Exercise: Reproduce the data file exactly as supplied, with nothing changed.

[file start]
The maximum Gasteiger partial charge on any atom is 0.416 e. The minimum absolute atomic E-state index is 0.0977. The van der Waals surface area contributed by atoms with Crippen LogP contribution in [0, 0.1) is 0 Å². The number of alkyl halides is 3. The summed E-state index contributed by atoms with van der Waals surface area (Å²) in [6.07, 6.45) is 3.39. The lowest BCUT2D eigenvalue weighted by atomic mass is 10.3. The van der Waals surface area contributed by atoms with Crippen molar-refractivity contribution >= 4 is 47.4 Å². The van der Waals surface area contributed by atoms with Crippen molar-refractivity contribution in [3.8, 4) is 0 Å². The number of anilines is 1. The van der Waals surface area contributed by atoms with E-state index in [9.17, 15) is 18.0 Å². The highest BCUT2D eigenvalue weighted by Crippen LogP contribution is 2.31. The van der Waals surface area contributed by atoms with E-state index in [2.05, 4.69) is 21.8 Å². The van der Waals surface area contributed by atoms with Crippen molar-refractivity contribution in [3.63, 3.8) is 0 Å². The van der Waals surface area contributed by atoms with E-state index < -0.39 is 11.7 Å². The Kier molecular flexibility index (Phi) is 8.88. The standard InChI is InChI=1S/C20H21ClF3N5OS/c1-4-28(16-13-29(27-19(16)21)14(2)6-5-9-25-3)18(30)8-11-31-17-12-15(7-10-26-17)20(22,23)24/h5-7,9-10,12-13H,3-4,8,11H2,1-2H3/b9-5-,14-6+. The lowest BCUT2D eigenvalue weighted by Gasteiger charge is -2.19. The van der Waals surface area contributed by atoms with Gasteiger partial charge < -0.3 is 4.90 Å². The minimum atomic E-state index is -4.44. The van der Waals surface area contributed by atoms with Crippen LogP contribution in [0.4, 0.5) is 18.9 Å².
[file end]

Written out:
The maximum Gasteiger partial charge on any atom is 0.416 e. The minimum absolute atomic E-state index is 0.0977. The van der Waals surface area contributed by atoms with Crippen LogP contribution in [0, 0.1) is 0 Å². The number of alkyl halides is 3. The summed E-state index contributed by atoms with van der Waals surface area (Å²) in [6.07, 6.45) is 3.39. The lowest BCUT2D eigenvalue weighted by atomic mass is 10.3. The van der Waals surface area contributed by atoms with Crippen molar-refractivity contribution >= 4 is 47.4 Å². The van der Waals surface area contributed by atoms with Crippen molar-refractivity contribution in [3.8, 4) is 0 Å². The number of anilines is 1. The van der Waals surface area contributed by atoms with E-state index in [9.17, 15) is 18.0 Å². The highest BCUT2D eigenvalue weighted by Crippen LogP contribution is 2.31. The van der Waals surface area contributed by atoms with E-state index in [2.05, 4.69) is 21.8 Å². The van der Waals surface area contributed by atoms with Crippen molar-refractivity contribution in [3.63, 3.8) is 0 Å². The van der Waals surface area contributed by atoms with E-state index < -0.39 is 11.7 Å². The Kier molecular flexibility index (Phi) is 8.88. The standard InChI is InChI=1S/C20H21ClF3N5OS/c1-4-28(16-13-29(27-19(16)21)14(2)6-5-9-25-3)18(30)8-11-31-17-12-15(7-10-26-17)20(22,23)24/h5-7,9-10,12-13H,3-4,8,11H2,1-2H3/b9-5-,14-6+. The lowest BCUT2D eigenvalue weighted by Gasteiger charge is -2.19. The van der Waals surface area contributed by atoms with Gasteiger partial charge < -0.3 is 4.90 Å². The minimum atomic E-state index is -4.44. The van der Waals surface area contributed by atoms with Crippen LogP contribution in [0.4, 0.5) is 18.9 Å².